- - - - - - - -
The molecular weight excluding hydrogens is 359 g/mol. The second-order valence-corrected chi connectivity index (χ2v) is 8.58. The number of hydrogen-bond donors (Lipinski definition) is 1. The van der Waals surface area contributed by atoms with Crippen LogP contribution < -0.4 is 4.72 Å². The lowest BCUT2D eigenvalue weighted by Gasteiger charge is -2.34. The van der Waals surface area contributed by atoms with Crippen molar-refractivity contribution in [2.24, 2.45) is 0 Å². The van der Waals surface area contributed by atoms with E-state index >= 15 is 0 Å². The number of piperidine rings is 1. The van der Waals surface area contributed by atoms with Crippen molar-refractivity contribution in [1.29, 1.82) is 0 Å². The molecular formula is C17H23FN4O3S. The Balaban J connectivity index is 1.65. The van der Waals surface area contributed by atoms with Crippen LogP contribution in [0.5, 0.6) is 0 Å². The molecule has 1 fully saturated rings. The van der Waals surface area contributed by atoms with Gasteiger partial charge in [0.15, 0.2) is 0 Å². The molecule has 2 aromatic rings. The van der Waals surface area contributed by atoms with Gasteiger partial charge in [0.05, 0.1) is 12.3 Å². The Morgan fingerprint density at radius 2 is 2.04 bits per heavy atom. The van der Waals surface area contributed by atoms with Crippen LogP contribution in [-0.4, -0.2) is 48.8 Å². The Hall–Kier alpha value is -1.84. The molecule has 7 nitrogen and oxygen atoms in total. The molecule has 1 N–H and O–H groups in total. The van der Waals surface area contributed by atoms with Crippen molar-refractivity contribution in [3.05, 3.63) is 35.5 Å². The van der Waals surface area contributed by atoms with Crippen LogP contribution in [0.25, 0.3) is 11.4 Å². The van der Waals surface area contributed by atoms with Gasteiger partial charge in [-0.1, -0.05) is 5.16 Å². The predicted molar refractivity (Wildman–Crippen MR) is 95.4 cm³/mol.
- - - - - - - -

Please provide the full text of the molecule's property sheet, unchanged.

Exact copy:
The molecular weight excluding hydrogens is 359 g/mol. The second-order valence-corrected chi connectivity index (χ2v) is 8.58. The number of hydrogen-bond donors (Lipinski definition) is 1. The van der Waals surface area contributed by atoms with Crippen LogP contribution < -0.4 is 4.72 Å². The lowest BCUT2D eigenvalue weighted by Gasteiger charge is -2.34. The van der Waals surface area contributed by atoms with Crippen molar-refractivity contribution in [2.24, 2.45) is 0 Å². The van der Waals surface area contributed by atoms with E-state index >= 15 is 0 Å². The number of piperidine rings is 1. The van der Waals surface area contributed by atoms with Crippen molar-refractivity contribution in [1.29, 1.82) is 0 Å². The molecular formula is C17H23FN4O3S. The Balaban J connectivity index is 1.65. The van der Waals surface area contributed by atoms with Crippen LogP contribution in [0.5, 0.6) is 0 Å². The molecule has 1 fully saturated rings. The van der Waals surface area contributed by atoms with Gasteiger partial charge in [0.15, 0.2) is 0 Å². The molecule has 2 aromatic rings. The van der Waals surface area contributed by atoms with Gasteiger partial charge in [0.05, 0.1) is 12.3 Å². The Morgan fingerprint density at radius 2 is 2.04 bits per heavy atom. The van der Waals surface area contributed by atoms with Crippen LogP contribution in [-0.4, -0.2) is 48.8 Å². The Hall–Kier alpha value is -1.84. The molecule has 7 nitrogen and oxygen atoms in total. The molecule has 1 N–H and O–H groups in total. The van der Waals surface area contributed by atoms with Crippen molar-refractivity contribution in [3.05, 3.63) is 35.5 Å². The van der Waals surface area contributed by atoms with Crippen LogP contribution in [0.25, 0.3) is 11.4 Å². The van der Waals surface area contributed by atoms with Gasteiger partial charge in [-0.1, -0.05) is 5.16 Å². The predicted molar refractivity (Wildman–Crippen MR) is 95.4 cm³/mol.